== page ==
I’m interested by a lot of different things. I love reading articles from Scientific American and SciAm Mind, I toy with programming (still haven’t learned Java, though! I have a nice Game of Life that I really want to translate), I frequent nerd-oriented sites (read: American Mensa) for the puzzles they gather there, I’m subscribed to the email news for both Hubble and Spitzer, and taking photographs when I haven’t for awhile is like the first glass of water after a long bike ride in Colorado (note: the water is so good that I tend to forget I also need air).
But there are a few things that send a thrill through me, down to the marrow. Oberlin’s Lewis Center for Environmental Studies is one of them.
I learned about it when I decided to transfer out of my first college; Oberlin was one of the schools I considered, so I noticed it in reading about the college; and when I visited campus I got to see the building in person. It’s nearly a decade old at this point – they completed construction early in 2000 – and is still the most impressive feat of sustainable construction that I’m aware of. Maybe that’s because it’s better for the environment than it is for pocketbooks.
The building was designed to use energy efficiently, with over a hundred environmental sensors monitoring temperature, resource use, and so forth, and automatically making adjustments – opening or closing windows, for example. The atrium windows are triple pane glass.
The roof is covered with a 60 kW photovoltaic system that produces over half the amount of energy the building uses on average (providing an average 5 kW compared to average 7 kW use over the last year, which varies throughout the day and seasonally). And this, in Ohio! Not exactly your poster child for a sunshine state.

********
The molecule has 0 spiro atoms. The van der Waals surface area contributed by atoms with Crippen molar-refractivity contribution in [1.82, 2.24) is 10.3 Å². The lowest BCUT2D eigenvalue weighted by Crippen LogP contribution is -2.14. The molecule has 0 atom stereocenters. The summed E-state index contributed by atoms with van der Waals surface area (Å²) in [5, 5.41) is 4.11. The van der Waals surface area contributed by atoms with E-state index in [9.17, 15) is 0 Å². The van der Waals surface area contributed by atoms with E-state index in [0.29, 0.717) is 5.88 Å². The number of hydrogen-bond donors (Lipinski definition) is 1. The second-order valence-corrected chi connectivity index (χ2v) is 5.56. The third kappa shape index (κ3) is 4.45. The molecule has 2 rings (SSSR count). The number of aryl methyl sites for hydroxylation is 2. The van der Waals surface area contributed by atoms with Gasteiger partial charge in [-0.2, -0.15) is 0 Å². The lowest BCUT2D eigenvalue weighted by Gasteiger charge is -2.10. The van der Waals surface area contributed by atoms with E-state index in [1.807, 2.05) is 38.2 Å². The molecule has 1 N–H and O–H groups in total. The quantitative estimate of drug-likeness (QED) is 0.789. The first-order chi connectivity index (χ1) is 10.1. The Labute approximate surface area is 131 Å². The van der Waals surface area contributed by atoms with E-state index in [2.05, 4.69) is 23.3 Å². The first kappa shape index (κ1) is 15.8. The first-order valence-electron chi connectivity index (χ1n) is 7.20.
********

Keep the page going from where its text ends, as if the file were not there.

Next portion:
The building is also designed to recycle the water that it uses, putting it back to use throughout the building (e.g. for flushing toilets) and in the landscape. The system even uses plants to purify the water beyond the standard forms of wastewater treatment. The landscape itself has a developing wetland component (wetlands are like natural water filtration & purification systems).
They planted trees and crop plants (an orchard, berries, a raised vegetable garden) to further restore the landscape and produce usable food as an integrated part of the system. When Oberlin was built in the 19th century, native wetlands were drained in order to be able to construct the buildings on the land; that’s how it was for a great deal of settlement in the Midwest. So now they’re restoring a little bit of what was taken away over a century ago.
I’ve never had a dream to pursue any particular professional or academic field. That’s probably why I wound up in philosophy as a student and as a (mere) receptionist for now. But if I had chosen to spend long years studying a technical field, I would not be sorry were it architectural engineering so I could work on a project like this.
Realistically, I would more likely have become the person who programs the software for the automated monitoring and controls. I just can’t get computers out of my head. But I’d be ok with that, too.